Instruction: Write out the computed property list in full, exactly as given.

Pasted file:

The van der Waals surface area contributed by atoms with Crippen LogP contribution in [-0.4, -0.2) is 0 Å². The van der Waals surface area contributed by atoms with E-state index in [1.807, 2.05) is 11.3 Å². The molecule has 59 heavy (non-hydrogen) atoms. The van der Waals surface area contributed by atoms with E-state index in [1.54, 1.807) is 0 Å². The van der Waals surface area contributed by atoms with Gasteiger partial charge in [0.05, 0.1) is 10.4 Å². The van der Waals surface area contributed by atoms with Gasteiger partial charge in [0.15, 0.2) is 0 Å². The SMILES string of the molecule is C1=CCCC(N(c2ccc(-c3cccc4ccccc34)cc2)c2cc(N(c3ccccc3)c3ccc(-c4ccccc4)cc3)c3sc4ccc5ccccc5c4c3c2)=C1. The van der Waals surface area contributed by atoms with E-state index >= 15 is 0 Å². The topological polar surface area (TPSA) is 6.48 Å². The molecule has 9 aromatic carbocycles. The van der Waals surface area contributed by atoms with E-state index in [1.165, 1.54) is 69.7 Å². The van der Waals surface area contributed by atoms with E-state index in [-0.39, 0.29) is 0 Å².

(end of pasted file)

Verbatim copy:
The van der Waals surface area contributed by atoms with Crippen LogP contribution in [-0.4, -0.2) is 0 Å². The van der Waals surface area contributed by atoms with E-state index in [1.807, 2.05) is 11.3 Å². The molecule has 59 heavy (non-hydrogen) atoms. The van der Waals surface area contributed by atoms with E-state index in [1.54, 1.807) is 0 Å². The van der Waals surface area contributed by atoms with Gasteiger partial charge in [0.05, 0.1) is 10.4 Å². The van der Waals surface area contributed by atoms with Gasteiger partial charge in [0.15, 0.2) is 0 Å². The SMILES string of the molecule is C1=CCCC(N(c2ccc(-c3cccc4ccccc34)cc2)c2cc(N(c3ccccc3)c3ccc(-c4ccccc4)cc3)c3sc4ccc5ccccc5c4c3c2)=C1. The van der Waals surface area contributed by atoms with E-state index >= 15 is 0 Å². The topological polar surface area (TPSA) is 6.48 Å². The molecule has 9 aromatic carbocycles. The van der Waals surface area contributed by atoms with E-state index in [1.165, 1.54) is 69.7 Å². The van der Waals surface area contributed by atoms with E-state index in [-0.39, 0.29) is 0 Å².